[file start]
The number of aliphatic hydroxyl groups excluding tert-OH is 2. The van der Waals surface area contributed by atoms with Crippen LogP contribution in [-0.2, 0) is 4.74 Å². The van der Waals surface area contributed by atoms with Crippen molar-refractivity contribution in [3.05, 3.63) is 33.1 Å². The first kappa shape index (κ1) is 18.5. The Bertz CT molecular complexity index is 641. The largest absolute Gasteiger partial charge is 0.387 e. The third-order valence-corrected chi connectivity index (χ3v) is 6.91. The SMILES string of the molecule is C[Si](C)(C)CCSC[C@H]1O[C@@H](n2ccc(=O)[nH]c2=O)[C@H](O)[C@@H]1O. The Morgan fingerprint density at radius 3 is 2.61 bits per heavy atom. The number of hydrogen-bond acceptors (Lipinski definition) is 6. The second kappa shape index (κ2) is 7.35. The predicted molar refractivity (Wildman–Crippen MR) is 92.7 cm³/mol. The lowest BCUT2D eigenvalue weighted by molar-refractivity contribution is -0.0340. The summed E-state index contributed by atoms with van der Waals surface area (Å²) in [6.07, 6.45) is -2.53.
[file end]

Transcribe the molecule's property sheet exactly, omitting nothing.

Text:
The number of aliphatic hydroxyl groups excluding tert-OH is 2. The van der Waals surface area contributed by atoms with Crippen LogP contribution in [-0.2, 0) is 4.74 Å². The van der Waals surface area contributed by atoms with Crippen molar-refractivity contribution in [3.05, 3.63) is 33.1 Å². The first kappa shape index (κ1) is 18.5. The Bertz CT molecular complexity index is 641. The largest absolute Gasteiger partial charge is 0.387 e. The third-order valence-corrected chi connectivity index (χ3v) is 6.91. The SMILES string of the molecule is C[Si](C)(C)CCSC[C@H]1O[C@@H](n2ccc(=O)[nH]c2=O)[C@H](O)[C@@H]1O. The Morgan fingerprint density at radius 3 is 2.61 bits per heavy atom. The number of hydrogen-bond acceptors (Lipinski definition) is 6. The second kappa shape index (κ2) is 7.35. The predicted molar refractivity (Wildman–Crippen MR) is 92.7 cm³/mol. The lowest BCUT2D eigenvalue weighted by molar-refractivity contribution is -0.0340. The summed E-state index contributed by atoms with van der Waals surface area (Å²) in [6.07, 6.45) is -2.53.